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As of the year 2000, there were twenty-seven amendments to the U.S. Constitution. The following list gives brief summaries and the year each amendment became part of the Constitution.
- First Amendment through the Tenth Amendment (1791): Comprise the Bill of Rights.
- Eleventh Amendment (1798): Declares that U.S. federal courts cannot try any case brought against a state by a citizen of another state or country.
- Twelfth Amendment (1804): Revises the presidential and vice presidential election rules such that members of the electoral college, a group of voters appointed by the states, vote for one person as president and another as vice president. Prior to the passage of this amendment, the electors simply voted for two candidates; the one receiving more votes became president and the other became vice president.
- Thirteenth Amendment (1865): Prohibits slavery (the buying and selling of people who are used for forced labor). Along with the Fourteenth and Fifteenth Amendments, it is sometimes called a Civil War amendment. (The Civil War was a conflict fought between the North and the South from 1861 to 1864).
- Fourteenth Amendment (1868): Defines U.S. citizenship and gives all citizens equal protection under the law. (This amendment made former slaves citizens of both the United States and the state where they lived. It further forbade states to deny equal rights to any person.)
- Fifteenth Amendment (1870): States that the right of U.S. citizens to vote shall not be denied or abridged by the United States or by any state on account of race, color, or previous condition of servitude. (This amendment was meant to extend voting rights to black men.)
- Sixteenth Amendment (1913): Authorizes a federal income tax.
- Seventeenth Amendment (1913): Provides for the direct election of senators. (Before this amendment was passed, state legislatures elected senators to represent them; this amendment gave that power to the people of each state.)
- Eighteenth Amendment (1919): Prohibits the manufacture and distribution of alcohol; commonly known as Prohibition.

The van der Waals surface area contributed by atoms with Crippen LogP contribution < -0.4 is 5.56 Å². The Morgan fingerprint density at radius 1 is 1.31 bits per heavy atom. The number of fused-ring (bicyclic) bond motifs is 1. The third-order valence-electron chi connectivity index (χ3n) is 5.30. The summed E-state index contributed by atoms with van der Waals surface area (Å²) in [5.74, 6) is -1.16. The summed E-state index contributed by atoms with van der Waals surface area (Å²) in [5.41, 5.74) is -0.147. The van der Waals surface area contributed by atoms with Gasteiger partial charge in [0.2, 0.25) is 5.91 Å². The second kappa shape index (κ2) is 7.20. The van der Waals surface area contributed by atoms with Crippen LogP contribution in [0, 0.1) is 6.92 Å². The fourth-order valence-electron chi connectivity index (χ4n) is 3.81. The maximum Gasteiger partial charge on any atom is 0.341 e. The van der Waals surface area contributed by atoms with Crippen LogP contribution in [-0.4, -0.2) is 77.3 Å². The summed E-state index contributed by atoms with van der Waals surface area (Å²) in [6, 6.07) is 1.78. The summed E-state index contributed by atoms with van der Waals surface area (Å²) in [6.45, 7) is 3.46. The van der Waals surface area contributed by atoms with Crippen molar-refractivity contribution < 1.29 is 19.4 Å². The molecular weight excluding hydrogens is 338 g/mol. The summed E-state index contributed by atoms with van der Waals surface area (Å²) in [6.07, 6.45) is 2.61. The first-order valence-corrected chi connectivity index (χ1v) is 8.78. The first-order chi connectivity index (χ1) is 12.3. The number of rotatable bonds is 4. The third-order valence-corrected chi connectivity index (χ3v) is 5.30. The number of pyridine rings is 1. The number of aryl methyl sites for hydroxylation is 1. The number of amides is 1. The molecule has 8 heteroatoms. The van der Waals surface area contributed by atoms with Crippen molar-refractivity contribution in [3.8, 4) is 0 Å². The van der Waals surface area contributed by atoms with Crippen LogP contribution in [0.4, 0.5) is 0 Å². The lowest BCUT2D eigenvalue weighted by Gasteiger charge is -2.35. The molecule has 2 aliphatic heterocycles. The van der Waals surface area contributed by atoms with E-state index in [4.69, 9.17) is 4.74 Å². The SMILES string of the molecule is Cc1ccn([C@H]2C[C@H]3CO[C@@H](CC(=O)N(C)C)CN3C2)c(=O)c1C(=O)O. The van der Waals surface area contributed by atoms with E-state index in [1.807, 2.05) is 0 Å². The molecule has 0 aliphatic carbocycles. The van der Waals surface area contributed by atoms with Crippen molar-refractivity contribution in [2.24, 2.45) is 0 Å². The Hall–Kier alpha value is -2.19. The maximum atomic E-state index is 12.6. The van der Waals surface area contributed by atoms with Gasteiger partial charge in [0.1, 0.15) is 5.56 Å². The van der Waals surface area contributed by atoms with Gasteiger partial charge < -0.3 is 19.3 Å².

- Nineteenth Amendment (1920): Grants women the right to vote.
- Twentieth Amendment (1933): Also called the "lame duck amendment," changes congressional terms of office and the dates of the presidential inauguration so that newly elected officials take office closer to election time.
- Twenty-first Amendment (1933): Repeals the Eighteenth Amendment, or Prohibition.
- Twenty-second Amendment (1951): Limits presidential tenure to two terms in office. (A president can hold office for no more than ten years—two years as an unelected president, and two terms as an elected president.)
- Twenty-third Amendment (1961): Grants residents of Washington, D.C., the right to vote in presidential elections.
- Twenty-fourth Amendment (1964): Outlaws the poll tax (a tax of a set amount paid by adults) in all federal elections and primaries. (Some states had used poll taxes as a way of keeping certain populations of voters from casting their ballots; the practice had served primarily to exclude blacks and poor people.)
- Twenty-fifth Amendment (1967): Provides for procedures to fill the vice presidency and further clarifies presidential succession rules. (Upon removal, resignation, or death of the president, the vice president assumes the presidency; if a vice president is removed, resigns, or dies while in office, the president nominates a vice president who takes office upon confirmation by a majority vote of both houses of Congress.)
- Twenty-sixth Amendment (1971): Lowers the voting age for federal and state elections to eighteen.
- Twenty-seventh Amendment (1992): Prevents Congress from passing immediate salary increases for itself; requires that salary changes passed by Congress cannot take effect until after the next congressional election. (This amendment had been passed by Congress in 1788 and was then sent to the states for ratification. Since the amendment had no time limit for ratification, it became part of the Constitutio in 1992, after Michigan became the thirty-eighth state to ratify it.)
Further Information: "Great American Documents." Foundation for the U.S. Constitution. [Online] Available http://www.usconstitution.org/conhomepg1.cfm?whtpage=greatAmerican, October 26, 2000; Jordan, Terry L. The U.S. Constitution: And Fascinating Facts About It. Napier, Ill.: Oak Hill Publishing, 1999; U.S. Constitution. [Online] Available http://www.law.emory.edu/FEDERAL/usconst.html, October 26, 2000.
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